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Summer language program grows into third year

High school students practice Arabic during the Federal Service Language Academy last summer at the University of North Georgia. This year, the program is adding Portuguese and advanced study in five other languages.

The Federal Service Language Academy (FSLA) for high school students held each summer at the University of North Georgia is expanding this year to include Portuguese and both beginning and advanced study in Arabic, Chinese, Russian, German, French and Korean.

This summer marks the third year of the program, which started in 2010 offering three languages to fewer than 100 high school students. The program draws students from across the state and around the country and is expected to top 150 students this year. The unique program, which combines fitness, federal service advisement and language immersion, has received acclaim and support from organizations across the country.

"They have been very generous to sponsor and promote us," said John Wilson, FSLA coordinator and director of UNG's Center for Global Engagement. "They feel comfortable with our curriculum and they know that the students are learning a lot, the teachers are high quality and the program's standards are very high."

One of the program supporters is the University of Georgia, recently designated the nation's only flagship school for Portuguese by the Department of Defense's National Security Education Program. Rather than creating a summer program for high school students on their own campus, the flagship coordinator at UGA approached Wilson about offering Portuguese through UNG's summer language program.

"It's a win-win situation for us," Wilson said. "We're really excited about having them here and I think offering Portuguese really adds something to our program."

During the intensive, 21-day program, high school students focus on one of seven languages and cultures identified as strategic for military or foreign service careers, such as the CIA, FBI, Department of State or armed forces. Representatives from many federal agencies visit during the camp to talk about potential career paths. The program is endorsed by the Georgia Department of Education, so students can earn Georgia high school course credit and also get a jump-start on college-level foreign language or international affairs studies.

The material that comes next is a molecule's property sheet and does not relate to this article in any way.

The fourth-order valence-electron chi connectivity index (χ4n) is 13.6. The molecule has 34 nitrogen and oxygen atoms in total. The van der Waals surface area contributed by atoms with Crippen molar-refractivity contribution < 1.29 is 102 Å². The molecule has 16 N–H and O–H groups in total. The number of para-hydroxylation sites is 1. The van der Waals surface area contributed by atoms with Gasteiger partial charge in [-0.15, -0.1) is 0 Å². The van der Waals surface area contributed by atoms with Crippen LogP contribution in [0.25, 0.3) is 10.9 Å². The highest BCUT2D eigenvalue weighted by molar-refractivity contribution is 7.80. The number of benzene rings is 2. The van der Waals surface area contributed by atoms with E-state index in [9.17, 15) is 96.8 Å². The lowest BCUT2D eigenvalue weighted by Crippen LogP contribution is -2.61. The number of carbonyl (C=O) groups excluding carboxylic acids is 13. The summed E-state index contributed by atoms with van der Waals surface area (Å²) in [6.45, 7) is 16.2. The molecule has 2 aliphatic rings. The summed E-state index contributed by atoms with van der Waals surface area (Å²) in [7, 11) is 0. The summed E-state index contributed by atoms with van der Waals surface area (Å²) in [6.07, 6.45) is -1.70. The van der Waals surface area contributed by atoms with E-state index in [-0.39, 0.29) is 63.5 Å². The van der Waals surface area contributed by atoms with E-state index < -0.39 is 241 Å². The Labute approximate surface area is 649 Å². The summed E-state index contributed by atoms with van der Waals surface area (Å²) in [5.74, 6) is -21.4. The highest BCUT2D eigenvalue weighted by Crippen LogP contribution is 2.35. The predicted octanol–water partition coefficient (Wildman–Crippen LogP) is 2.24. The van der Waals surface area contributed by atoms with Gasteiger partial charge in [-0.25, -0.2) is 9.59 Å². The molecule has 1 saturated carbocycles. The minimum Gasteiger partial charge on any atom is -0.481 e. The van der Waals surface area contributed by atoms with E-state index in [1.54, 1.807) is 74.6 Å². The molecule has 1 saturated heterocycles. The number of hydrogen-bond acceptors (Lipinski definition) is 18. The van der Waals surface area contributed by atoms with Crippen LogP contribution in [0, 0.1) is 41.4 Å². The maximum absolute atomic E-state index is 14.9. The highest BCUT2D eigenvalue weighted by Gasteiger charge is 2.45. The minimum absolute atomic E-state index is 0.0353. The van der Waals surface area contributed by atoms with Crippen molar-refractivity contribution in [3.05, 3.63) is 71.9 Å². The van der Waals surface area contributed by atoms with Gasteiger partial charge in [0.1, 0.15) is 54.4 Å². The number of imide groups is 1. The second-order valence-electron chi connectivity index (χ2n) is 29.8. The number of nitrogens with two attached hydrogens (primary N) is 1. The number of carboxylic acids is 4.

The seven-day-per-week schedule keeps students busy, and they are expected to spend their time in and out of class immersed in the language they've chosen to study. Students start each morning at 6:30 with physical training and spend a total of eight hours learning each day—six hours in the classroom and two hours in the evening participating in study groups or other language activities. Each class also takes a field trip during the session that is specific to the language they are studying.

"I want the students to come out of this three-week program being really in love with the language and fascinated by the culture. I want them to have an unforgettable experience and be eager to learn more," Wilson said.  "They also get exposed to the University of North Georgia and our language, military and international programs. We have about six or eight students enrolled at UNG who attended the Federal Service Language Academy."

Two students from the 2011 FSLA were selected for an eight-week study program in Morocco through the State Department's National Security Language Initiative for Youth Scholarship Program in Arabic and Russian. Five students from the 2012 FSLA were selected as semi-finalists for the scholarship program in Arabic, Russian, and Chinese; winners will be announced this spring.  

For more information, or to apply, visit the FSLA website.

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